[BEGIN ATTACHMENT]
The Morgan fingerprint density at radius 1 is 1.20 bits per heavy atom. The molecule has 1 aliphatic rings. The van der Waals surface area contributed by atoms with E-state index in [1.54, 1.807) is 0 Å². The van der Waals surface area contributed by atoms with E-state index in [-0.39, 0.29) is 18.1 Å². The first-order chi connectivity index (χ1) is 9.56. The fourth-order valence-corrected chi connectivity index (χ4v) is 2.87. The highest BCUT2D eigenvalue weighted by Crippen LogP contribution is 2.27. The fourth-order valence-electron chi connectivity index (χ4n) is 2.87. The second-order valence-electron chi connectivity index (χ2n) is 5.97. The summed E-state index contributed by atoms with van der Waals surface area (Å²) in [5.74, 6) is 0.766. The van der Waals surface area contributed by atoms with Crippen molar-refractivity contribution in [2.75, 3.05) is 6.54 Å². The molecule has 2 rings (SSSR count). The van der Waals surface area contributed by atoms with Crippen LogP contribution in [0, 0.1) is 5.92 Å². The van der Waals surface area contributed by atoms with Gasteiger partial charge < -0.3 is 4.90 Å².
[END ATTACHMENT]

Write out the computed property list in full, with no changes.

The Morgan fingerprint density at radius 1 is 1.20 bits per heavy atom. The molecule has 1 aliphatic rings. The van der Waals surface area contributed by atoms with E-state index in [1.54, 1.807) is 0 Å². The van der Waals surface area contributed by atoms with E-state index in [-0.39, 0.29) is 18.1 Å². The first-order chi connectivity index (χ1) is 9.56. The fourth-order valence-corrected chi connectivity index (χ4v) is 2.87. The highest BCUT2D eigenvalue weighted by Crippen LogP contribution is 2.27. The fourth-order valence-electron chi connectivity index (χ4n) is 2.87. The second-order valence-electron chi connectivity index (χ2n) is 5.97. The summed E-state index contributed by atoms with van der Waals surface area (Å²) in [5.74, 6) is 0.766. The van der Waals surface area contributed by atoms with Crippen molar-refractivity contribution in [2.75, 3.05) is 6.54 Å². The molecule has 2 rings (SSSR count). The van der Waals surface area contributed by atoms with Crippen LogP contribution in [0, 0.1) is 5.92 Å². The van der Waals surface area contributed by atoms with Gasteiger partial charge < -0.3 is 4.90 Å².